The Cell Cycle:

Differences in Plant and Animal Cells:
• Plant and animal cells differ in the way cytokinesis is carried out in their cells. • In plant cells, cytokinesis is initiated by cellplate formation. • In animal cells, cytokinesis is initiated by cleavage-furrow formation.

Normal Control of the Cell Cycle:
• As we will see in our next unit: DNA contains the instructions for making proteins. And enzymes are proteins. Therefore, DNA controls the production of enzymes. • Enzymes control the cell cycle of normal, healthy cells.

Cancer:
• Occasionally the cell loses control of the cell cycle. Cancer is one result of uncontrolled cell division. • It is believed that cancer is the result of changes in the DNA that produce enzymes that are involved in controlling the cell cycle.

Cancer:
• Cancerous cells form masses of tissues that deprive normal cells of their nutrients. • Eventually, Cancerous cells can enter the circulatory system and spread to other parts of the body (metastasis) and disrupt the normal function of organs, organ systems and ultimately the organism.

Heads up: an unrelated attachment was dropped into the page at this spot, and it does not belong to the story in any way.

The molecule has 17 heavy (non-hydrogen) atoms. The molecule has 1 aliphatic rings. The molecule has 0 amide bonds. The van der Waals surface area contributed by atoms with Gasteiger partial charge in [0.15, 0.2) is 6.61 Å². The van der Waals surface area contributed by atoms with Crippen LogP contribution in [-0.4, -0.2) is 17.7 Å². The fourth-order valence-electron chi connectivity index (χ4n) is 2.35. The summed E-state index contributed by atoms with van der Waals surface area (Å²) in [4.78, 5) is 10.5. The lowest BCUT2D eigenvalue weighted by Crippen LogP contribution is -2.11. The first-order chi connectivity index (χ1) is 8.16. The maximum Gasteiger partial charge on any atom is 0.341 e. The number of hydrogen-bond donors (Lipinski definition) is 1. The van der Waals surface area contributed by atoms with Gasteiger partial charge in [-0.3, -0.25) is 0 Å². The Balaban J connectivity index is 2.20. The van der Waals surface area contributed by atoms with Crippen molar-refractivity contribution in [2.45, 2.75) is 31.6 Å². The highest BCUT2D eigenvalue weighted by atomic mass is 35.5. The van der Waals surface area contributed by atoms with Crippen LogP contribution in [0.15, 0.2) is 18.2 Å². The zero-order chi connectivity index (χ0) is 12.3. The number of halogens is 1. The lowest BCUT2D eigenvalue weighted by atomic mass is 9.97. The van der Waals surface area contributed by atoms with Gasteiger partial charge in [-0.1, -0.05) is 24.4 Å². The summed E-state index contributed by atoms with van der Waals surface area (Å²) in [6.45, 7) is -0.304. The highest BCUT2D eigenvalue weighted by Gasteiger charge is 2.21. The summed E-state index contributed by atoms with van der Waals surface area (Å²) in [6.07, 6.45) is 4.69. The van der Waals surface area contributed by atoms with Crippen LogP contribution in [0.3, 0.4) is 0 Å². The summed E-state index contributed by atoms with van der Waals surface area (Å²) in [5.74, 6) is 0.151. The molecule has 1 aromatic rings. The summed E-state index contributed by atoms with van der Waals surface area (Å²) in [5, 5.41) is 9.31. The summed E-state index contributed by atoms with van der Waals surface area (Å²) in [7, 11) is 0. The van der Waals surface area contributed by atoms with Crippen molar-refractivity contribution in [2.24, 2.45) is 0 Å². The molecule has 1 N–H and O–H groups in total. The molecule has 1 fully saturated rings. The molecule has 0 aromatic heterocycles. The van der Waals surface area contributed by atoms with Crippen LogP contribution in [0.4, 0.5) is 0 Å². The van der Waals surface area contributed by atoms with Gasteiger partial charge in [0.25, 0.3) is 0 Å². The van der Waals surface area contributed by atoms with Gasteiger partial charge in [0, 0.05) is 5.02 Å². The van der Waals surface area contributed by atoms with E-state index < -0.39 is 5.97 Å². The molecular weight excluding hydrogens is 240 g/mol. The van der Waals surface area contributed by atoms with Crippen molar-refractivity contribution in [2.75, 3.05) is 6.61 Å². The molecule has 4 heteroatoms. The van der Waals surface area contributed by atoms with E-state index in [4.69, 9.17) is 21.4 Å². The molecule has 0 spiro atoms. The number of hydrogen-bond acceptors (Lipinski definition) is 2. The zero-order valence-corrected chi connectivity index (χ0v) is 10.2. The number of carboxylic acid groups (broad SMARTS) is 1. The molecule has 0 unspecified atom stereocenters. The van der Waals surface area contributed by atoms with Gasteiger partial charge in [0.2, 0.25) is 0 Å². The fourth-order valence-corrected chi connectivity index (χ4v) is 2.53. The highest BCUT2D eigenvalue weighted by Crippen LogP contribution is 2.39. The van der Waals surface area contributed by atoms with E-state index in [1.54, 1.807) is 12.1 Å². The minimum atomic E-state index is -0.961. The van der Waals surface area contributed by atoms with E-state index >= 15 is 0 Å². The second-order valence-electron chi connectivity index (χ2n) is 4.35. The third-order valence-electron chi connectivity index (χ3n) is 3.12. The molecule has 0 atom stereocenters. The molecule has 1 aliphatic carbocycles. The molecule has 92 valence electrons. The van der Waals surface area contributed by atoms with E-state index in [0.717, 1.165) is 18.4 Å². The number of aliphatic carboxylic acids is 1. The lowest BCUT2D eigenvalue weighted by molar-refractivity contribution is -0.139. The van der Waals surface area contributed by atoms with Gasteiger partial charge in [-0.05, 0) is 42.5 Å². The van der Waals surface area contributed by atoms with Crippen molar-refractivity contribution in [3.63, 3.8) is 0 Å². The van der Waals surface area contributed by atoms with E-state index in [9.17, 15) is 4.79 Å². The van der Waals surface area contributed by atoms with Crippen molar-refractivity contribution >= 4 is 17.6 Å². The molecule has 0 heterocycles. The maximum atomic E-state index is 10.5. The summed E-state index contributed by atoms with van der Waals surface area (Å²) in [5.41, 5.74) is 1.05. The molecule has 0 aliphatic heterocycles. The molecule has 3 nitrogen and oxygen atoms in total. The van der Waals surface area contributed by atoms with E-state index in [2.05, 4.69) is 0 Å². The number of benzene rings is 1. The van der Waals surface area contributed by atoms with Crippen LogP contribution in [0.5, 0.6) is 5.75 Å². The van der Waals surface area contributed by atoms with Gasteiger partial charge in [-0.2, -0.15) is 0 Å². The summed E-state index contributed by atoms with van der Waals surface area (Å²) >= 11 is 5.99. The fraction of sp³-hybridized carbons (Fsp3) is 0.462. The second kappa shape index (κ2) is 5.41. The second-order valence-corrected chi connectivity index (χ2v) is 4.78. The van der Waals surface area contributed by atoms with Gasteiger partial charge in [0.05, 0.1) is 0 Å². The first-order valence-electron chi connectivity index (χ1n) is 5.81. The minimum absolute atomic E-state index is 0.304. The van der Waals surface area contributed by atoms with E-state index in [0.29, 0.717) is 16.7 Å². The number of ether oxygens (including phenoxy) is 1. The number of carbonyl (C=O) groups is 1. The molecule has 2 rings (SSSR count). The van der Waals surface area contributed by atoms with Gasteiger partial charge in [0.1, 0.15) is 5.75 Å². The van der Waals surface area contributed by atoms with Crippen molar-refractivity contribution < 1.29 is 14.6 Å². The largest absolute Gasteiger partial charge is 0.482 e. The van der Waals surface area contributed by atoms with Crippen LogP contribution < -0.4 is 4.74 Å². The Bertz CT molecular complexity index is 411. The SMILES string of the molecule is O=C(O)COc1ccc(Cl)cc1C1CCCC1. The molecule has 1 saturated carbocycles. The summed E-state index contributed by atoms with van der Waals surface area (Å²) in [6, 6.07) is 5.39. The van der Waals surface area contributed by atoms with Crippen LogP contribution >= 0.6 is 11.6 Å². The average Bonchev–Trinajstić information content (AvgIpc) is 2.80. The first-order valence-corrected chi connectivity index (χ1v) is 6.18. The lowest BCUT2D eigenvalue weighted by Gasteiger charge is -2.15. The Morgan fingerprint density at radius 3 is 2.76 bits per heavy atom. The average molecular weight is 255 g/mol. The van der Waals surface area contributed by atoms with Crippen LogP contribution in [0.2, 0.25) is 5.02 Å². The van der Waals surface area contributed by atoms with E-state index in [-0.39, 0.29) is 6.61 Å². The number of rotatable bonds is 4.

Cancer:
• Both genetic and environmental factors appear to be involved with the causes of cancer. • Smoking, pollution, exposure to radiation and other things have been shown to damage the DNA that controls the cell cycle. • Cancer may also be caused by viruses.

Cancer:
• From recent and ongoing investigations, scientists have established a clear link between a healthy lifestyle and the incidence of cancer. This includes:
• eating diets low in fat and high in fiber, • proper consumption of vitamins and minerals, and • healthy choices such as daily exercise and avoiding tobacco products.

Cancer Treatment:
• Cancer can be treated with either Radiation or Chemotherapy. • Radiation Therapy uses high energy radiation, which disrupts cell division. • Chemotherapy uses chemicals to disrupt cell division. Including the following:
– Vinblastin: an antibiotic that disrupts spindle formation. – Taxol: (extracted from trees) a chemical that immobilizes microtubules, therefore preventing the formation of the spindles.